The Baltimore City Council gave final approval Monday to a bill which would prohibit retail stores from giving customers plastic bags at checkout.
The measure has been debated before the council for more than ten years and has faced strong opposition from the Maryland Retailers' Association.
Many retail merchants say plastic bags are the choice of most consumers, and converting to only paper bags would cost many businesses owners more money.
But environmentalists say the plastic bags cannot be recycled and often wind up on streets and in streams adding to the city's trash problem.
Retail grocery stores would still be allowed to use smaller plastic bags for deli, meats and fish.
City Councilman Bill Henry, the bill's sponsor, told his colleagues Monday night "We have been trying for many years to reduce the proliferation of single use plastic in Baltimore City."
Henry says many shoppers who are given plastic bags at checkout lines contain only one or two items which are quickly discarded.
Since the new law would require retailers to charge shoppers five cents for every paper bag they use, it should cut down on the number of bags.
"When they realize 'Oh I have to pay something to get this bag' they may say 'I don't really need this' and the bags that aren't really needed are a big part of the ones that end up being just dropped onto the ground," said Henry.
Only one council member voted against the plastic bag ban bill.
City Councilwoman Danielle McCray says she supports the idea of banning plastic bags but opposed the five cent fee on customers for each paper bag they use.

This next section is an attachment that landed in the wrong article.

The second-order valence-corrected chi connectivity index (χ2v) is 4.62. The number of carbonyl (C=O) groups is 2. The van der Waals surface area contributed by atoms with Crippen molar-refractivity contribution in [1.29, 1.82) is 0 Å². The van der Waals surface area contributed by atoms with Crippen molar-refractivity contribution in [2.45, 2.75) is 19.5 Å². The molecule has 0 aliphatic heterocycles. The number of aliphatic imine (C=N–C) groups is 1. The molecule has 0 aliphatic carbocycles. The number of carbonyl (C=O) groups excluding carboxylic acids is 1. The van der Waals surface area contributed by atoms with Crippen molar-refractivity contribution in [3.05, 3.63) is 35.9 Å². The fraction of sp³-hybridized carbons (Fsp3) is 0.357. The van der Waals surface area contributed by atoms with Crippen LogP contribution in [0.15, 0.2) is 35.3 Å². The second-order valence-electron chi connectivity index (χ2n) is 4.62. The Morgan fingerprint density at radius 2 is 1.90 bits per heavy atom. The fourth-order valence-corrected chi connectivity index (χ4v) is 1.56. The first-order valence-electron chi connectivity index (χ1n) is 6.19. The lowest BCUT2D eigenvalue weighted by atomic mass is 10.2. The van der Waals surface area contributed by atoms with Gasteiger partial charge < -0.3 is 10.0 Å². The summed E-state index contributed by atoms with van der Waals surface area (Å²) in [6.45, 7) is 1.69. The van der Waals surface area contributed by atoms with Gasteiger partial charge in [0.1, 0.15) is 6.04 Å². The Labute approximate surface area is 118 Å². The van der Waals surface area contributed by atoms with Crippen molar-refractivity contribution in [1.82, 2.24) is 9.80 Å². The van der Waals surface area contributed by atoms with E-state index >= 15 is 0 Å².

"It's an unnecessary and regressive tax on low-income residents, on working families on a fixed income," said McCray.
The original bill called for four of the five cents collected for paper bags to go back to the city, and just one cent returned to the stores.
But after numerous complaints from merchants, the bill was amended.
Now just one cent collected will go to the city, and the remaining four cents will be returned to the retailers.
While the bill does call for both civil and criminal penalties for repeat violators, Councilman Henry says that is not the intent of the law.
He says the penalties "are not expected to be used on any random retail establishment where somebody makes a mistake."
A spokesman for Baltimore Mayor Jack Young says the mayor is still reviewing the final version of the bill and has not yet decided whether to sign the measure.
If the mayor declines the sign the measure, it would automatically take effect but would not be enforced for another year to allow retailers to use up the remaining plastic bags in their inventory.